Press Release

Sports Teams Need to Put the Health and Safety of Communities First

July 2020



FOR IMMEDIATE RELEASE: July 16, 2020           

Chrissie Juliano, MPP, Executive Director, issued the following statement:

Many sports fans across the country are excited at the prospect of even a shortened Major League Baseball (MLB) season, as well as the possibility of other professional sports leagues restarting soon. That said, on behalf of the Big Cities Health Coalition, a forum for leaders of America’s 30 largest metropolitan health departments, I hope that MLB recognizes the risks of conducting a season as our country struggles to get the COVID-19 pandemic under control. As cases continue to rise in many parts of the country, MLB and other sports leagues have a responsibility to take robust safety measures to protect players and staff, their families, and the communities in which they play.  

Likewise, local public health officials have a responsibility to protect and promote the health and safety of their communities, as they work to both respond to upticks in cases and balance safe reopening procedures. In recent weeks, many have engaged in discussions with their local sports teams about whether or how professional sports can return and have worked to accommodate the teams as much as is possible and safe.

Just last week, in fact, because of these ongoing discussions in cities across the country, BCHC members collaborated on a series of high-level principles to help each other navigate protocols as the MLB season and others approach.

These principles include the following:

  • Any player or staff member who is feeling ill should stay home and seek appropriate advice from a health professional.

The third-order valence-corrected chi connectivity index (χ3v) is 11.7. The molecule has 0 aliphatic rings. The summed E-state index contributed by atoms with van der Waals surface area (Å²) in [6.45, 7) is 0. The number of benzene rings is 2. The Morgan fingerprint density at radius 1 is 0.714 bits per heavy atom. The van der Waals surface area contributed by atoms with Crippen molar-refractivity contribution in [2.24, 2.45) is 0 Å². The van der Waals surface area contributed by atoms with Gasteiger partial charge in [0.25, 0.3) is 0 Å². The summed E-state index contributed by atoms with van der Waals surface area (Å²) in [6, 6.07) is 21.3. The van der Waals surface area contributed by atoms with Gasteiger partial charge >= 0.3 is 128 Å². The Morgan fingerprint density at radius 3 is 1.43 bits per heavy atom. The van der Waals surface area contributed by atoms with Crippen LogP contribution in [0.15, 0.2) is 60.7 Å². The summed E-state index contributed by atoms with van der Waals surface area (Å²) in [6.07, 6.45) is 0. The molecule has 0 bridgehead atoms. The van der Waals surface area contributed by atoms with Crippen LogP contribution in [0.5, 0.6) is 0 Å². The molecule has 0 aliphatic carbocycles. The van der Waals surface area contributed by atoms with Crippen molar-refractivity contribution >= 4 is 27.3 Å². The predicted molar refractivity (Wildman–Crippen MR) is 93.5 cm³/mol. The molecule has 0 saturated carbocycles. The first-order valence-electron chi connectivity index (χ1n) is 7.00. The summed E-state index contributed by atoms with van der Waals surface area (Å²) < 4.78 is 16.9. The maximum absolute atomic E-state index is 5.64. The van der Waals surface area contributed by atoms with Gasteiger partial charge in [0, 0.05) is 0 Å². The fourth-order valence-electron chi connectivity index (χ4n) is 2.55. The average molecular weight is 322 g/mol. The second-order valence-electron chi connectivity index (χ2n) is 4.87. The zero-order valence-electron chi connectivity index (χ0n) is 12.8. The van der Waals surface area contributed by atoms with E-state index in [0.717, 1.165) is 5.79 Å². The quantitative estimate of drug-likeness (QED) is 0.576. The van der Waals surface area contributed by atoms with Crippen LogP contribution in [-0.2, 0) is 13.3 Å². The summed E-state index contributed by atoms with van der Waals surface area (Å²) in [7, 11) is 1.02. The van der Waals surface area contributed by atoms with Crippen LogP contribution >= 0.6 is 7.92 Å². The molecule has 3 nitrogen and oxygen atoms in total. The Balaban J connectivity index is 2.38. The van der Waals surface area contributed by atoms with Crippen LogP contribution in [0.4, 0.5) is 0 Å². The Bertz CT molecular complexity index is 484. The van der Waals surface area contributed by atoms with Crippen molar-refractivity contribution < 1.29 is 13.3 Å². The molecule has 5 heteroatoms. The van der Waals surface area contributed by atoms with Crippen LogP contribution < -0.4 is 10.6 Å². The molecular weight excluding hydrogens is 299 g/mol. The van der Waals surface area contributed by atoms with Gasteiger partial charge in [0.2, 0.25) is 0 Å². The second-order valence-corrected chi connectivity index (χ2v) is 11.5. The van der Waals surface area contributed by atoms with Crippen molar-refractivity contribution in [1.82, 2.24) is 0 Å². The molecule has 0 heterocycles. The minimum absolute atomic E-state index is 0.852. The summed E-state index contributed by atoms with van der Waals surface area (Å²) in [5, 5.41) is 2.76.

• Appropriate hygiene such as handwashing stations should be readily available in all sports facilities.
  • Players and staff are expected to adhere to the same quarantine and isolation standards as others to protect the health and safety of our communities, which means a full 14-day quarantine. If “modified quarantine” arrangements are made to allow players or staff to be at their place of work (I.e. a stadium), this increases the risk of exposure to others. Organizations that implement modified quarantines must acknowledge the risk they are accepting on behalf of their employees. All those under such quarantine must not potentially expose any member of the public.
  • Testing, regardless of frequency, should not replace quarantine of close contacts of individuals diagnosed with COVID-19.
  • If three or more cases are identified within the workplace within a span of 14 days, the organization should report this cluster to the local health authority for appropriate investigation. Players and staff must cooperate with confidential local health authority case investigation and contact tracing efforts, and sports leagues and individual teams should encourage this cooperation.
  • Risk of transmission of COVID-19 across the U.S. must be considered before permitting close contacts to travel during the incubation period of the virus which is established as 14 days.
  • All work associated travel should be conducted via private charters, so as to not expose any other members of the public. To that end, organizations should have a protocol in place should a player test positive for the coronavirus on the road.
  • For games occurring without fans, facility occupancy at the games should be limited to those who are essential for game day operations. (e.g., TV/radio broadcast crews, event/operations crews, team coaching staff, medical staff, athletes, etc.)
  • It is critical that the local public health status of COVID-19 be considered when determining if professional sporting events should take place in the jurisdiction, with or without spectators.

We all want to see our teams back on their respective fields, but, frankly, this should not come at the expense of the health and safety of the people in their organizations and our community.


Contact: Max Mays,  
About the Big Cities Health Coalition

The Big Cities Health Coalition (BCHC) is a forum for the leaders of America’s largest metropolitan health departments to exchange strategies and jointly address issues to promote and protect the health and safety of their residents. Collectively, BCHC member jurisdictions directly impact nearly 62 million people, or one in five Americans. For more information, visit